However, despite the pervasiveness of private contractors in the American prison system, there is not much research into how well they live up to their promise to provide similar services at a lower cost to the state. The little research that is available often encounters difficulties in trying to compare the costs and benefits of facilities with vastly different operations and occasionally produces results suggesting there are few benefits to privatization.
A new study by Dr. Anita Mukherjee and published in the American Economic Journal: Economic Policy joins the debate with a robust consideration of the costs and benefits of private prisons. Its findings suggest that some private prisons keep people incarcerated longer and save less money than advertised.
The study focuses on prisons in Mississippi. Despite its comparatively high rate of incarceration, Mississippi's prison system is very similar to that of other states that also use private prisons. Demographically, its system is representative of the rest of the U.S. prison system, and its inmates are sentenced for similar amounts of time.
The state attempts to get the most out of its privatization efforts, as a 1994 law requires all contracts for private prisons in Mississippi to provide at least a 10 percent cost savings over public prisons while providing similar services. As a result, the state seeks to maximize its savings by sending prisoners to private institutions first if space if available.
While public and private prisons in Mississippi are quite similar, there are a few differences that allow for the possibility of cost savings by private operators — not the least of which is that the guards are paid 30 percent less and have fewer benefits than their publicly employed counterparts.
The results of privatization
The graph depicts the likelihood of release for public (dotted line) vs. private (solid line) prison inmates. At every level of time served, public prisoners were more likely to be released than private prisoners.Dr. Anita Mukherjee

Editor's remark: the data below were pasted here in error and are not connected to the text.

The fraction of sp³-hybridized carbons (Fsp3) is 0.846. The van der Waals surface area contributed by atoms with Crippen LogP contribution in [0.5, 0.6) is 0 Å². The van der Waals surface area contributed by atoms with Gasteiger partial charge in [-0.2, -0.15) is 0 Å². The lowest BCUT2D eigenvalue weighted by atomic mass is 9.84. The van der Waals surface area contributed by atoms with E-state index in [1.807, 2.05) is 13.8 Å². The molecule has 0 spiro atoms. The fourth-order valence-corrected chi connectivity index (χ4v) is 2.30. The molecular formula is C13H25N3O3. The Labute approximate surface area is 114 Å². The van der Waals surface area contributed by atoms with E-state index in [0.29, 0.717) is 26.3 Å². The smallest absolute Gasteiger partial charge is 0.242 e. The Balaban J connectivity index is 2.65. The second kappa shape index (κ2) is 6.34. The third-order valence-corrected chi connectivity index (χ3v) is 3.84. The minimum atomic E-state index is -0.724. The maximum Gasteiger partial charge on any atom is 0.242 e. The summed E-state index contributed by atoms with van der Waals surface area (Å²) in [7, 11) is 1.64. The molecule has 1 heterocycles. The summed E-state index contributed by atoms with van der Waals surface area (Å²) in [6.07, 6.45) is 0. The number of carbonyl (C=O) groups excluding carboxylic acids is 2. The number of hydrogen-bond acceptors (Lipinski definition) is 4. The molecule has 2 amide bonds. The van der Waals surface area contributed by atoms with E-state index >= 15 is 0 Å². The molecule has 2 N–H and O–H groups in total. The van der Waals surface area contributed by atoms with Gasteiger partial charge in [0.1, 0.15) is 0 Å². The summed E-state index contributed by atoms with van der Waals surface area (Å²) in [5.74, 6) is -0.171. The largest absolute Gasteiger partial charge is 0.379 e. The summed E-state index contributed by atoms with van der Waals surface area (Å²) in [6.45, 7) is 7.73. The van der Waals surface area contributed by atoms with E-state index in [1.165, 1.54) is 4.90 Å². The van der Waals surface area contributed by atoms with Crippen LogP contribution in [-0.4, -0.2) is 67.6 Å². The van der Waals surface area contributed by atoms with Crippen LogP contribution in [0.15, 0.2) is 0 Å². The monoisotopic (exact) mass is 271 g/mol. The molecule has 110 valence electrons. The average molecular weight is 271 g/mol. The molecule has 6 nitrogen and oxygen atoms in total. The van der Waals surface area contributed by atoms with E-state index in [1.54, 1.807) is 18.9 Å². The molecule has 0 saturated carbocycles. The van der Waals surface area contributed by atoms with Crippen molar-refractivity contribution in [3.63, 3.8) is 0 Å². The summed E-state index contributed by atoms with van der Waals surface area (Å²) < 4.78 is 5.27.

The study relied on administrative records of the Mississippi prison system between 1996 and 2013. The data included information on prisoner demographics, the crimes committed, sentence lengths, time served, infractions while incarcerated, and prisoner relocation while in the system, including between public and private jails. For this study, the sample examined was limited to those serving between one and six years and those who served at least a quarter of their sentence. This created a primary sample of 26,563 bookings.
Analysis revealed that prisoners in private prisons were behind bars for four to seven percent longer than those in public prisons, which translates to roughly 85 to 90 extra days per prisoner. This is, in part, because those in private prison serve a greater portion of their sentences (73 percent) than those in public institutions (70 percent).
This in turn might be due to the much higher infraction rate in private prisons compared to public ones. While only 18 percent of prisoners in a public prison commit an infraction, such as disobeying a guard or possessing contraband, the number jumps to 46 percent in a private prison. Infractions can reduce the probability of early release or cause time to be added to a sentence.
It's unclear why there are so many more infractions in private prisons. Dr. Mukherjee suggests it could be the result of "harsher prison conditions in private prisons," better monitoring techniques, incentives to report more of them to the state before contract renewals, or even a lackadaisical attitude on the part of public prison employees.
What does all this cost Mississippi?
The extra time served eats 48 percent of the cost savings of keeping prisoners in a private facility. For example, it costs about $135,000 to house a prisoner in a private prison for three years and $150,000 in the public system. But longer stays in private prisons reduce the savings from $15,000 to only $7,800.
As Dr. Mukherjee remarks, this cost is also just the finance. Some things are a little harder to measure:
"There are, of course, other costs that are difficult to quantify — e.g., the cost of injustice to society (if private prison inmates systematically serve more time), the inmate's individual value of freedom, and impacts of the additional incarceration on future employment. Abrams and Rohlfs (2011) estimates a prisoner's value of freedom for 90 days at about $1,100 using experimental variation in bail setting. Mueller-Smith (2017) estimates that 90 days of marginal incarceration costs about $15,000 in reduced wages and increased reliance on welfare. If these social costs were to exceed $7,800 in the example stated, private prisons would no longer offer a bargain in terms of welfare-adjusted cost savings."
It is possible that the extra time in jail provides benefits that counter these costs, such as a reduced recidivism rate, but this proved difficult to determine. Though it was not statistically significant, there was some evidence that the added time actually increased the rate of recidivism. If that's true, then private prisons could be counterproductive.